Even refined sugar is better than all of those nasty things, but then when you get into the research, you can see that sugar does a lot of damage to our bodies by causing tooth decay, insulin resistance, yeast overgrowth, and weight gain among other things. So we start looking for alternatives so we don’t have to feel bad about treating ourselves (and our kids) to treats every so often. I think that anything – even if it was once natural- if it is over processed,  and even though it may be better than fake sugar, is still something you want to avoid. Things that fall into this category are refined sugar, most brown sugar (which is often just white sugar with molasses added back into it), high fructose corn syrup (HFCS), and sadly the onetime favorite of many health conscious individuals, agave nectar. I am also very skeptical of Xylitol for this very same reason. Even refined white sugar is still better than HFCS, because the processing that HFCS goes through causes molecular level changes that have turned out to be REALLY bad. (Think cocaine, and then think crack cocaine – This may be an extreme example, but the basic idea is there)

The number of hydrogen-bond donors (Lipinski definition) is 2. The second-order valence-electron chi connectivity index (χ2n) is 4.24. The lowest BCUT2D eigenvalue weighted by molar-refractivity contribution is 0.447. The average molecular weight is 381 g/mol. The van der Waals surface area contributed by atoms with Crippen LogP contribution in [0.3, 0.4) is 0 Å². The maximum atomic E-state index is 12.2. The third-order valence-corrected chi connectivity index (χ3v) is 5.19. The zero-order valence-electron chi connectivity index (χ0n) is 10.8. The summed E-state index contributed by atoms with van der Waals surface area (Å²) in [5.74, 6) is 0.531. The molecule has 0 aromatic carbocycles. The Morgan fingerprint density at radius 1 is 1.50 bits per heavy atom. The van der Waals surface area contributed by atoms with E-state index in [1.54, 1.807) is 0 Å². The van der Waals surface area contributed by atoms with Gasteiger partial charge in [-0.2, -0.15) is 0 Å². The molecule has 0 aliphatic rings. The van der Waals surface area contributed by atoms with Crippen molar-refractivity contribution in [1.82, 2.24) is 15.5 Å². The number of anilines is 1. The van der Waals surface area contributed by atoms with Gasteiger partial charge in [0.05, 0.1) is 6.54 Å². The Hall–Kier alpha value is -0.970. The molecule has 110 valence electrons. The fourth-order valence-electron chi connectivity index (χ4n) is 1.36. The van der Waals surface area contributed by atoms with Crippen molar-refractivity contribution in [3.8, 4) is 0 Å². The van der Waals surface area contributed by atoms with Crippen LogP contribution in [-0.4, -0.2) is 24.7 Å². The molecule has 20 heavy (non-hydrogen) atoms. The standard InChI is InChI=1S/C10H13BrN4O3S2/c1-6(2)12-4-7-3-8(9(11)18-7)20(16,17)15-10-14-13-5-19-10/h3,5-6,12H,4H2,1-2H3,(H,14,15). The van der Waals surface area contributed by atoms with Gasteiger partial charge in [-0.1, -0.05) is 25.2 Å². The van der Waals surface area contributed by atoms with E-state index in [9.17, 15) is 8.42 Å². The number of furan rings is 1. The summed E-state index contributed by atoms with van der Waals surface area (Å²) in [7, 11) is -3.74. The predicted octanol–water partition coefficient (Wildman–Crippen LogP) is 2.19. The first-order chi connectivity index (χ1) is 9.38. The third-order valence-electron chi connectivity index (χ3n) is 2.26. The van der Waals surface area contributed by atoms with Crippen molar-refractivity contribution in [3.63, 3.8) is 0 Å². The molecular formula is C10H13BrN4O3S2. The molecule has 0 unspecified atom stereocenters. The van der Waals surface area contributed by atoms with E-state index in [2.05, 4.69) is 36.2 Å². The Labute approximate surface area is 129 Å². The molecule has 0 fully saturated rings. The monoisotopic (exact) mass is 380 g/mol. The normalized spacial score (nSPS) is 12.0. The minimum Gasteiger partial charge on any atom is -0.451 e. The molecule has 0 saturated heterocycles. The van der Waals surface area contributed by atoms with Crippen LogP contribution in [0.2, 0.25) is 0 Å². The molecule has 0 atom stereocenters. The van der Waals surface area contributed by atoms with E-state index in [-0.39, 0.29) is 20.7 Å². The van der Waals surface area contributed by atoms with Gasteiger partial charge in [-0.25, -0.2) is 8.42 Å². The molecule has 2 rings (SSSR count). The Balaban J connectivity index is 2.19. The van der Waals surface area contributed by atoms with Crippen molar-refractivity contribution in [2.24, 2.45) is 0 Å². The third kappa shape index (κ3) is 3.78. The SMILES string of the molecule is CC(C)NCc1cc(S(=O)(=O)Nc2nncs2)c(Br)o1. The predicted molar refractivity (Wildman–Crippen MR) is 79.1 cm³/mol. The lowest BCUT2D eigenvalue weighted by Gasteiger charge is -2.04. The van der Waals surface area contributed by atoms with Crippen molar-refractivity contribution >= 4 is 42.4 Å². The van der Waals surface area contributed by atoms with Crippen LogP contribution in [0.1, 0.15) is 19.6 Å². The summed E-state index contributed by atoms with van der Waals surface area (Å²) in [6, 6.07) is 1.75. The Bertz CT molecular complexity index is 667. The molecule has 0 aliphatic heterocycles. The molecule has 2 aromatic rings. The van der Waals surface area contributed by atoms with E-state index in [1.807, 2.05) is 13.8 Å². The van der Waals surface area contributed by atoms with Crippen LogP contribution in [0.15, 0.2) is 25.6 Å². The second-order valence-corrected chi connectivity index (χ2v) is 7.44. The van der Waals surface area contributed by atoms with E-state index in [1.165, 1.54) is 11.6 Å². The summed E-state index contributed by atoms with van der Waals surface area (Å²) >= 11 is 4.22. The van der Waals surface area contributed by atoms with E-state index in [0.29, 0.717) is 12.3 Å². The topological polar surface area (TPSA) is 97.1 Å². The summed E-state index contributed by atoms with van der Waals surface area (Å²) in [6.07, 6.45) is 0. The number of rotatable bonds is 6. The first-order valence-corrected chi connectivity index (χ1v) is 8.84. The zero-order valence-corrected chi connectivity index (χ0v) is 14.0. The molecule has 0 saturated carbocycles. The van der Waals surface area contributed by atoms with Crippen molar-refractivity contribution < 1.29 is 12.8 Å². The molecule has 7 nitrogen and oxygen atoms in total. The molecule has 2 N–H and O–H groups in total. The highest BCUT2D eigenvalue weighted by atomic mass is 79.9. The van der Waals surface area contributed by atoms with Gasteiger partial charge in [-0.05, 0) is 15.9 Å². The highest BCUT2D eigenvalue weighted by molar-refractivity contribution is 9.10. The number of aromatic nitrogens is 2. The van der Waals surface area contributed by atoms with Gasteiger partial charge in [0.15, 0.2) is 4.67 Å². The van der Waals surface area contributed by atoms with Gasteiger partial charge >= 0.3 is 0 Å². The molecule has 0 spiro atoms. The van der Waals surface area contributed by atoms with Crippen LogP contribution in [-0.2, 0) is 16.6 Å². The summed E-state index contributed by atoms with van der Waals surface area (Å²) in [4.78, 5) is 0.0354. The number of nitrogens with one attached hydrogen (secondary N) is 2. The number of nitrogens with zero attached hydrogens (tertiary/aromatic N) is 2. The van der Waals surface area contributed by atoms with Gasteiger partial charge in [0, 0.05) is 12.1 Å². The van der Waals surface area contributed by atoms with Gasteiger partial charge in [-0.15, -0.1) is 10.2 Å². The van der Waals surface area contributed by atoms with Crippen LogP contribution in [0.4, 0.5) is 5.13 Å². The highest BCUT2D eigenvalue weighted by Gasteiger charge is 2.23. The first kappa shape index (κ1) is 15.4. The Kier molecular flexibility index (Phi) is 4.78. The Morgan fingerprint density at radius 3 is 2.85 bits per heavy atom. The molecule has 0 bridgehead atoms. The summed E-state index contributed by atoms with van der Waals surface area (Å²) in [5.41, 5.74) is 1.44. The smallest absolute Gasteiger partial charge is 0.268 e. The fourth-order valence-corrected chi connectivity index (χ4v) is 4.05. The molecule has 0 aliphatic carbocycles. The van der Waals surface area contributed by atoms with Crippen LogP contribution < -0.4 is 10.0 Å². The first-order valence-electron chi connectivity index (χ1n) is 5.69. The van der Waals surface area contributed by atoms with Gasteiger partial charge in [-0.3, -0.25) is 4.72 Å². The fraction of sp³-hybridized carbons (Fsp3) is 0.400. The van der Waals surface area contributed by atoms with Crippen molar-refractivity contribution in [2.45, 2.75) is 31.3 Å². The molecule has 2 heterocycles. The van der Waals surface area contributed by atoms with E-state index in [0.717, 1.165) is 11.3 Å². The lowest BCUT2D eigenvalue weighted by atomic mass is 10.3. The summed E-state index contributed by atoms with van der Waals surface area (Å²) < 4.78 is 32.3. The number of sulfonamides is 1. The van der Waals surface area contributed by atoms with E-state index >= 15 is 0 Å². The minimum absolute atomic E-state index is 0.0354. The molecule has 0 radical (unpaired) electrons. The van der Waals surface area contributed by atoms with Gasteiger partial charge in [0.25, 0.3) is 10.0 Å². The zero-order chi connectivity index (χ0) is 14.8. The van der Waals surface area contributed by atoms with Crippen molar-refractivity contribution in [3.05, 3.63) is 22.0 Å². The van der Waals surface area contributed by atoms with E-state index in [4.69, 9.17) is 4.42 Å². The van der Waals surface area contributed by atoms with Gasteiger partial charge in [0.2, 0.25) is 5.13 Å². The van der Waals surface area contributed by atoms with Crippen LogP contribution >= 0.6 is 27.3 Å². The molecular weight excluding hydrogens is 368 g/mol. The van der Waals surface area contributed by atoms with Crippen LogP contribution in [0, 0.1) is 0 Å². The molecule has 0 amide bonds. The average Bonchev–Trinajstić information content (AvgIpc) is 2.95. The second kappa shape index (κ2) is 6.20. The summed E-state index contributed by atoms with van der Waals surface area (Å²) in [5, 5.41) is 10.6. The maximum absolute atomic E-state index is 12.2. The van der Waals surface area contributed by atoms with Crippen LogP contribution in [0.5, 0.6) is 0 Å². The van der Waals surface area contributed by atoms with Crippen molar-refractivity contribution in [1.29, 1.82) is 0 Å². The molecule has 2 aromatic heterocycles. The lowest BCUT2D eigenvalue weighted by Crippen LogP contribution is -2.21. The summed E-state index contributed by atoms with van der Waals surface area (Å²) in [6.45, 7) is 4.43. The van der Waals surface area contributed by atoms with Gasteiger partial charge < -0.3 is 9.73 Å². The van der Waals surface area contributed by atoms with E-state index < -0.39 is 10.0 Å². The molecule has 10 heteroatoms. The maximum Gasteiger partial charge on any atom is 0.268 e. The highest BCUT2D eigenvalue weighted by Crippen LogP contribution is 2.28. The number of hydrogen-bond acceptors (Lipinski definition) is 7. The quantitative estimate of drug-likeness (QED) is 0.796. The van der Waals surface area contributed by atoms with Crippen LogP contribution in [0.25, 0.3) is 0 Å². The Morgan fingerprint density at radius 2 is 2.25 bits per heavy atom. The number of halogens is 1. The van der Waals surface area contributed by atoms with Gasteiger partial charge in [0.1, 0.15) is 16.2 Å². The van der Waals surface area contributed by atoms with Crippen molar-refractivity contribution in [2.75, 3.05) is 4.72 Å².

So what sweeteners are ok, or even good for you in small amounts? My take on this is that if God didn’t want us to have sweets, there would not be dates, bananas, honey, maple syrup, or many of the other good sweet things we have that are naturally sweet with no monkeying around. Of course, we need to use sweeteners in moderation, and you can overdo any good thing. So when it comes to sweeteners, the more natural and the less processed the better.  Here are 7 good alternatives to processed sugar:

  1. Raw Honey: My first choice is all natural raw honey, straight from the hive, maybe run through a strainer, but that’s it. (make sure that the bees have not been fed sugar water – that changes the whole composition of the honey and that is a whole ‘nother story!)
  2. Maple Syrup or Maple Sugar: My next choice would be natural maple syrup, or maple sugar, which is dehydrated maple syrup. These are much less likely to cause your blood sugar to fluctuate – that is the major problem with sugar and that is what leads to insulin resistance.
  3. Raw Cane Sugars: Other good sweeteners are made from raw cane sugar, which is basically dehydrated cane juice, like mascavo, rapadura, turbinado, and sucanat. These can be coarse, medium, or even ground finely into a confectioners sugar, but still has the natural brown color to it, with a lot of vitamins and minerals that are typically removed during processing.Make sure that you get organically grown, otherwise any benefits of vitamins and minerals in the sugar will be outweighed by negative factors, such as pesticide residue.
  4. Blackstrap Molasses: Molasses is another better alternative to sugar – it is the stuff removed from the sugar during processing. You would want to get good quality, again, the less processed the better.